As I gained confidence as a man, I was able to skillfully take the lead in my relationship, in a way that felt good to my partner. I became attractively assertive.
But I’ll tell you something. Do you know what else takes confidence? Apologizing cleanly.
With no defensiveness. And not to placate or manage her feelings. Just a clear, honest expression of regret.
I didn’t get good at apologizing — or rather, I didn’t really understand what an apology was — until I was further along in the development of my own self-esteem.
As I gained the confidence I started standing powerfully for what I believe in. I became willing to risk disapproval, disagreement, or even loss of connection.
But you know what else takes confidence? Recognizing I’m wrong about something and admitting it. Allowing my mind to be changed. Receiving uncomfortable feedback and recognizing the truth in it. Finding myself on the wrong side of an argument and feeling no need to “save face.”
Being able to say, “I was wrong,” full stop, and have it be matter-of-fact, with neither pride nor shame attached.
In fact, my willingness to be wrong, with no ego to defend, freed me to stand powerfully for what I believe in.
As I gained the confidence necessary for me to show up as a leader, in life and in my intimate relationships… you know what else now required confidence? Relinquishing all control and following.
Surrendering fully to my partner. Taking a supporting role in an organization. Getting behind a strong leader.
To be honest, following was totally easy when I had no confidence whatsoever. It’s what I did all the time, as a default.
But the more I grew to be a leader in the world, and the more I was able to take the lead in my personal life, the more critical it was that I not attach to that role.
I came to understand that surrender is very different from acquiescence, which is what I had been doing before. For a powerful, capable human being, there are times when the next level of growth comes in the form of volitional surrender.
As I gained confidence I became a lot more fun in bed. I was more relaxed, less caught up in performance anxiety — or even specific outcomes — and could just enjoy giving and receiving pleasure.
But you know what else takes confidence? Saying, “I don’t know how to touch you right now, can you give me some guidance?”
Being unsure doesn’t mean you’re not good in bed. Hiding it, or not being able to take requests from your partner — now that’s a problem.
Yes, even for a sex coach. The more I had the feeling that “I know what I’m doing,” the more critical it became that I never, ever go on autopilot.
If there’s anything that really shines a light on the difference between confidence and hubris, it’s sex. Because confidence is so very necessary for a great sex life. And hubris, so very unwelcome.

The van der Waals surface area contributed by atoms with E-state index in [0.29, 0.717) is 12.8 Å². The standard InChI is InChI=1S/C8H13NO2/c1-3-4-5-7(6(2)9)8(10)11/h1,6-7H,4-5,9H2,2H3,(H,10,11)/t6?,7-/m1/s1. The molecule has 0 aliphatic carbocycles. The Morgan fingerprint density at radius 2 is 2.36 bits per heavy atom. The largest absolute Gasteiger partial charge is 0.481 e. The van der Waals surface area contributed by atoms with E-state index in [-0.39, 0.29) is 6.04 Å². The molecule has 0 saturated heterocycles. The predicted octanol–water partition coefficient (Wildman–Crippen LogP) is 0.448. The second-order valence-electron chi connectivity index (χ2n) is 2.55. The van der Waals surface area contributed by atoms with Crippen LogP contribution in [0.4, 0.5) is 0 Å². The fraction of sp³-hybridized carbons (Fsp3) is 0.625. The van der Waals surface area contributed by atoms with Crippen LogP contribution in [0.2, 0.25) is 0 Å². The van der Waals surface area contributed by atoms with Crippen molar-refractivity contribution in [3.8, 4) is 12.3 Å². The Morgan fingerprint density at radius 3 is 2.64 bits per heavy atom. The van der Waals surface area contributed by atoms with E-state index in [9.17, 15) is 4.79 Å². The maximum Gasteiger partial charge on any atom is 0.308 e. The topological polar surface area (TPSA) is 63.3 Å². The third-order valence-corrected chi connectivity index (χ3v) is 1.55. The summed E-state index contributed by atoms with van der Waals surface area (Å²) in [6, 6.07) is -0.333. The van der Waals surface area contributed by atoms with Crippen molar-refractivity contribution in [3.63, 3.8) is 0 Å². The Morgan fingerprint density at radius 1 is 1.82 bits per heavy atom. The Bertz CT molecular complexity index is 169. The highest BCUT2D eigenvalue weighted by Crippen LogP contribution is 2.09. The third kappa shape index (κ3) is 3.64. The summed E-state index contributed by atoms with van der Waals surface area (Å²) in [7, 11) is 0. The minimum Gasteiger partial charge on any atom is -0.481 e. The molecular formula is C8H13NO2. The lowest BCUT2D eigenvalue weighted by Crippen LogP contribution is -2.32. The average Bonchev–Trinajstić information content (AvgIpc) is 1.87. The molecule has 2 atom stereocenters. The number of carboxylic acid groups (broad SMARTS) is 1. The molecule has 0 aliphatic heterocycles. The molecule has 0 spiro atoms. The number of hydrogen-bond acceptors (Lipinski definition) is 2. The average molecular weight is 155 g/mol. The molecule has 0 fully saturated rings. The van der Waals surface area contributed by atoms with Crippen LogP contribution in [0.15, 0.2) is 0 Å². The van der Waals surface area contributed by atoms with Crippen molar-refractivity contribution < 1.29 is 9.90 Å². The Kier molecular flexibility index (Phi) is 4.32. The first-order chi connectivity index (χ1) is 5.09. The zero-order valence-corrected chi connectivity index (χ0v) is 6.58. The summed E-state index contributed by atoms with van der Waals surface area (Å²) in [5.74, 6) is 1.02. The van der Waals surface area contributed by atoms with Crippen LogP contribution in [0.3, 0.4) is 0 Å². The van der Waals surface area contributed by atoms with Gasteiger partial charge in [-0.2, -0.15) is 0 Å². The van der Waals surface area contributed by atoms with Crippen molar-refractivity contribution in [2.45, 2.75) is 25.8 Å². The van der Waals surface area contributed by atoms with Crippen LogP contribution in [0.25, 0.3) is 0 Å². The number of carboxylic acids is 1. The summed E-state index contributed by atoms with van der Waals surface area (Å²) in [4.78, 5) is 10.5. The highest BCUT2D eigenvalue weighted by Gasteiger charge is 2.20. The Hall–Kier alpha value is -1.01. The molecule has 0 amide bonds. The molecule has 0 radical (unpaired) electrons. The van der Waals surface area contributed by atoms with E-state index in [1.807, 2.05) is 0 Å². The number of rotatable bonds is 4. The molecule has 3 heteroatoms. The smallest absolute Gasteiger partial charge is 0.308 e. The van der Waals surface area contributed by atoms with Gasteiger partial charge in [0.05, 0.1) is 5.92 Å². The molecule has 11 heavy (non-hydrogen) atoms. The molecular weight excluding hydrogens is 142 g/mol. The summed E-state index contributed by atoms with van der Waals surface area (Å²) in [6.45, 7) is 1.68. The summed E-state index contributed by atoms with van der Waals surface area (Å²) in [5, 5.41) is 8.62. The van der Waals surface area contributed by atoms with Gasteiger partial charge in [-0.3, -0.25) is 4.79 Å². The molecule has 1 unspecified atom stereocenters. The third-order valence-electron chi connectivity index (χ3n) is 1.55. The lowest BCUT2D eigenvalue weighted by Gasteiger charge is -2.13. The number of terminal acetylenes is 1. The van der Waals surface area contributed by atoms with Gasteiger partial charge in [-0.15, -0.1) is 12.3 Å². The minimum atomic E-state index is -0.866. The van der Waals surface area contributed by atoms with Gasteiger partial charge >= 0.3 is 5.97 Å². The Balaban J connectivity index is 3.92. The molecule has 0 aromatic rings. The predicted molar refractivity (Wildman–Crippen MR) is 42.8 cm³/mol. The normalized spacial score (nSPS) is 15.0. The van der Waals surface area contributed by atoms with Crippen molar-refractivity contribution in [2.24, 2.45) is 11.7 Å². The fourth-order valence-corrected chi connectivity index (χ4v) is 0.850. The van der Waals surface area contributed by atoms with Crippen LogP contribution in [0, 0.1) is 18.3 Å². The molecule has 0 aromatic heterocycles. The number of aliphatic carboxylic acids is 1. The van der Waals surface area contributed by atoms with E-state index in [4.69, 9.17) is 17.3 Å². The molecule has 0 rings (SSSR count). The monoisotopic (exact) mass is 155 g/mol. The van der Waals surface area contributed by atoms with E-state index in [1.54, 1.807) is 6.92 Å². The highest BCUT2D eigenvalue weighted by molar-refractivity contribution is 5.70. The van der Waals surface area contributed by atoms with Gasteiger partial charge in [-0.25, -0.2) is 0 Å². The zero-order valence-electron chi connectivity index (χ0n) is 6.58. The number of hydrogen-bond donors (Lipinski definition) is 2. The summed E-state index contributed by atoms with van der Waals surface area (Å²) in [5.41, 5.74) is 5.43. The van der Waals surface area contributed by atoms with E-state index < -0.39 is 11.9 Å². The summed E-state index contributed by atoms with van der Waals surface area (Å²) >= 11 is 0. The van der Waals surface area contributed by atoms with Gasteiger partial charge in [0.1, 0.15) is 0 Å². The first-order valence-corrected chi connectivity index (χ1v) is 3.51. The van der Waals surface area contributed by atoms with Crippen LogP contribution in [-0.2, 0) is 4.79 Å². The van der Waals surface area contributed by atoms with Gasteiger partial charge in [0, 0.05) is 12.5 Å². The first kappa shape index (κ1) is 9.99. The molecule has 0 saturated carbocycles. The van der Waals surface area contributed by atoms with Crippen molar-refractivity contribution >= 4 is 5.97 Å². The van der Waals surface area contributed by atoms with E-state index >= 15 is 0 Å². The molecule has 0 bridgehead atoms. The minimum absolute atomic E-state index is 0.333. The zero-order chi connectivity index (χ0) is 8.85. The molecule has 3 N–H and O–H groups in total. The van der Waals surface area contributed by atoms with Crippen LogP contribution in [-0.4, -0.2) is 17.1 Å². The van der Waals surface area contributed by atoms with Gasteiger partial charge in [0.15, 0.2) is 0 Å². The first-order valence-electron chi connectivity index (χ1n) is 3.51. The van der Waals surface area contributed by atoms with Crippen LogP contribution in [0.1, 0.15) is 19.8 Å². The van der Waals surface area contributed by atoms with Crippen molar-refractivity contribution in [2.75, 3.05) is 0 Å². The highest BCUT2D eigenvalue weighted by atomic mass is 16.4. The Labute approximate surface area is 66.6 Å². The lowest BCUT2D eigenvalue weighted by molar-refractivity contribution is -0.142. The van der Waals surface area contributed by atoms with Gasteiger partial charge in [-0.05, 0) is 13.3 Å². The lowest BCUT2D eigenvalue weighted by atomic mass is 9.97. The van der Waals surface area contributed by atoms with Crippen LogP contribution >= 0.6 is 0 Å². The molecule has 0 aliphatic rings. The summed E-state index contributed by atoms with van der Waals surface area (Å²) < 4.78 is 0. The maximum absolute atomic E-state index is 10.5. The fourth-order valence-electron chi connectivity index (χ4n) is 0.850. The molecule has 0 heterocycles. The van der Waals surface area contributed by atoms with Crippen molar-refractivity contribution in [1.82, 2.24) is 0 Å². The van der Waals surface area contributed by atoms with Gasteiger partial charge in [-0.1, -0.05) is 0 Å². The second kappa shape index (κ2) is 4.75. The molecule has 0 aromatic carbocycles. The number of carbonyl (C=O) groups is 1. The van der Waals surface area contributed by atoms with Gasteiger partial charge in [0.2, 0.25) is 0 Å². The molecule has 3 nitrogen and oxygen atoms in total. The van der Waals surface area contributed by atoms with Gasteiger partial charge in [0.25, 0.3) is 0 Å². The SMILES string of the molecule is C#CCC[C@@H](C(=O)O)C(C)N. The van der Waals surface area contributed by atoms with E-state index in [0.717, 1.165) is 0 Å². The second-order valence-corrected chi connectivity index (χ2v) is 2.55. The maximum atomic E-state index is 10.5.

I had to see how much I cared about the perception of being a great lover, and how that gets in the way of being one.
So if the truth at the moment is that I’m unsure… I’d better not have any ego attached to it. I’d better be totally comfortable saying it. (Or hearing it!)
As I gained confidence I became more capable and self-reliant in the world in general.
But you know what else takes confidence? Asking for help.
(And getting it. And accepting it with grace.)
Confidence was not a light-switch for me, something I acquired and that was it. It has continued to evolve. Other superpowers that have confidence and self-esteem at their root:
- I can afford to be attentive.
- Other people’s strong feelings don’t scare me or victimize me.
- I have a sense of self-worth — I treat myself well, and naturally gain respectful treatment from others through how I show up.
- I can experience the full spectrum of healthy emotions, feel them fully, and respond in appropriate ways.
- I can say uncomfortable truths to others without mincing words, in such a way that they’re grateful for the honesty.
- I’m certainly not fearless, but I can feel fear and still decide to proceed. I’ve gained more courage.
- Where I lack mastery I have self-trust, rather than paralyzing self-doubt.
- I can give others the spotlight and have them shine.
- I can enjoy others’ success and happiness without feeling threatened or competitive.
- I spend less time in “narrative brain” and more in “experiential” brain.
- I can flirt for the pure enjoyment of it, not as a means to some end.
I want you to have these superpowers, too.
I consider confidence, rooted in healthy self-esteem, to be a core skill for any kind of intimate relating. So many other relationship skills naturally spring forth from this one.
Previously published on Medium.com.
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